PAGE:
As I left Bewdley I decided to make another major deviation by abandoning the Severn Valley Way and taking instead the canal straight into Wolverhampton. I was particularly keen to see the canal-related relics of the Industrial Revolution and was looking forward to a bit of squalor and urban decay.
The canal to Worcester was a delight with plenty of narrow boat traffic and the odd rambler.
For a while I walked in step with Ian and Sue who’d had their narrow boat for 18 years and spend most of the year on it, though they had a ‘real’ home elsewhere.
Later I fell into step with a vigorous looking walker named Alan, a former male nurse just several months older than me. As we shared views on life in general and particularly for men of our difficult age he mentioned he didn’t have to worry about it for too much longer because of his terminal medical condition.
I followed the canal right through Wolverhampton (with a brief deviation along a former railway) and out the other side without seeing anything other than a peaceful rural canal, punctuated with lovely canal-side pubs and the occasional locks, but not a sign of the Industrial age and barely a sign of Wolverhampton itself apart from the odd well-kept suburb. I wonder all that industry went.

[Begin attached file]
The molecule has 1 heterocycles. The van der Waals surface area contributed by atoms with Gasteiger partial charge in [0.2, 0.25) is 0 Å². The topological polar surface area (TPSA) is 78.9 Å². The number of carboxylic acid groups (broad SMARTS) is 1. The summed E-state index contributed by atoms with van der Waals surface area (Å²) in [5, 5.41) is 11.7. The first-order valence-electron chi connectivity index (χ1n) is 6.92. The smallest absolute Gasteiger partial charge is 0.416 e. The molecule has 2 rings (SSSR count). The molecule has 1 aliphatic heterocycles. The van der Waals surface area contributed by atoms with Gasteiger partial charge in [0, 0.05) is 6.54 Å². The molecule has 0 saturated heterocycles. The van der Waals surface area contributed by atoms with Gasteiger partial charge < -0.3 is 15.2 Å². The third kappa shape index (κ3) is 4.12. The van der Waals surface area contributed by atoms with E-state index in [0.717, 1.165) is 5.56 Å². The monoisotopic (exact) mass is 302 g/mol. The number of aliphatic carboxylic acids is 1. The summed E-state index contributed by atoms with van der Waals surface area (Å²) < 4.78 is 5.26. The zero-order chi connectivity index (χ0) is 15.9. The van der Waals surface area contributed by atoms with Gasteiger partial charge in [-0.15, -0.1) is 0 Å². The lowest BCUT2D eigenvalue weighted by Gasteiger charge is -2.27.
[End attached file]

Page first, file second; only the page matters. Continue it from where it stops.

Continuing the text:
I was met the just north of Wolverhampton at our Motorway junction rendezvous by Gerald, married to the lovely Megan who I’d known as a child growing up in Papua New Guinea, otherwise Australian but now living a life of domesticity in fair Coventry. Even though it was only Thursday Megan had cooked a Sunday roast in my honour (I presume). I don’t think Gerald was so impressed because I’m sure he only gets Sunday roasts on Sunday (if he’s lucky).